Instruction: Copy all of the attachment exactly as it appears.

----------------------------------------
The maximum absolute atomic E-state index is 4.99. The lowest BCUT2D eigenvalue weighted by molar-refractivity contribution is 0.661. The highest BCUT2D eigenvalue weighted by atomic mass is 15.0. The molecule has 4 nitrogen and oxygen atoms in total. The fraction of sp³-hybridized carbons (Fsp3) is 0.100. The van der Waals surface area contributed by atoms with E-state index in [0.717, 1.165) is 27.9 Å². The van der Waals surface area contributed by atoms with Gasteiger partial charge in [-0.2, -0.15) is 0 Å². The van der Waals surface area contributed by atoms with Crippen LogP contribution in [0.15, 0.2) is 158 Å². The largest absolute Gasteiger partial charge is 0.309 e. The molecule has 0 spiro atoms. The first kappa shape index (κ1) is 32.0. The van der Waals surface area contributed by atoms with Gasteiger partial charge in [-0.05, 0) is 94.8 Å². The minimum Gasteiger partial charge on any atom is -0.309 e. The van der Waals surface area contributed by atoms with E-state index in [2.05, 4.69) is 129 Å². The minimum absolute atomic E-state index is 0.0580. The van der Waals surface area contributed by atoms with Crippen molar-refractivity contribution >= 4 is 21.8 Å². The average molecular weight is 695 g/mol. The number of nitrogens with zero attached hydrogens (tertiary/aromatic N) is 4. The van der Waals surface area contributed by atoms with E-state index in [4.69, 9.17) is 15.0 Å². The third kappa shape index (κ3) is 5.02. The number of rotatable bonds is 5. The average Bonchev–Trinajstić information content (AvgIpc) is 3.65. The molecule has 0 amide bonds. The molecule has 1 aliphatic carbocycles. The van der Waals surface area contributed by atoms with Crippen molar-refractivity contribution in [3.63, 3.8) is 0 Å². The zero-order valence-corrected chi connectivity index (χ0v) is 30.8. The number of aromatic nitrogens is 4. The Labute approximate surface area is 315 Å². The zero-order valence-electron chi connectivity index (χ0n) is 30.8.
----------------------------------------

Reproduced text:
The maximum absolute atomic E-state index is 4.99. The lowest BCUT2D eigenvalue weighted by molar-refractivity contribution is 0.661. The highest BCUT2D eigenvalue weighted by atomic mass is 15.0. The molecule has 4 nitrogen and oxygen atoms in total. The fraction of sp³-hybridized carbons (Fsp3) is 0.100. The van der Waals surface area contributed by atoms with E-state index in [0.717, 1.165) is 27.9 Å². The van der Waals surface area contributed by atoms with Gasteiger partial charge in [-0.2, -0.15) is 0 Å². The van der Waals surface area contributed by atoms with Crippen LogP contribution in [0.15, 0.2) is 158 Å². The largest absolute Gasteiger partial charge is 0.309 e. The molecule has 0 spiro atoms. The first kappa shape index (κ1) is 32.0. The van der Waals surface area contributed by atoms with Gasteiger partial charge in [-0.05, 0) is 94.8 Å². The minimum Gasteiger partial charge on any atom is -0.309 e. The van der Waals surface area contributed by atoms with E-state index in [2.05, 4.69) is 129 Å². The minimum absolute atomic E-state index is 0.0580. The van der Waals surface area contributed by atoms with Crippen molar-refractivity contribution >= 4 is 21.8 Å². The average molecular weight is 695 g/mol. The number of nitrogens with zero attached hydrogens (tertiary/aromatic N) is 4. The van der Waals surface area contributed by atoms with E-state index in [4.69, 9.17) is 15.0 Å². The third kappa shape index (κ3) is 5.02. The number of rotatable bonds is 5. The average Bonchev–Trinajstić information content (AvgIpc) is 3.65. The molecule has 0 amide bonds. The molecule has 1 aliphatic carbocycles. The van der Waals surface area contributed by atoms with Crippen molar-refractivity contribution in [3.63, 3.8) is 0 Å². The zero-order valence-corrected chi connectivity index (χ0v) is 30.8. The number of aromatic nitrogens is 4. The Labute approximate surface area is 315 Å². The zero-order valence-electron chi connectivity index (χ0n) is 30.8.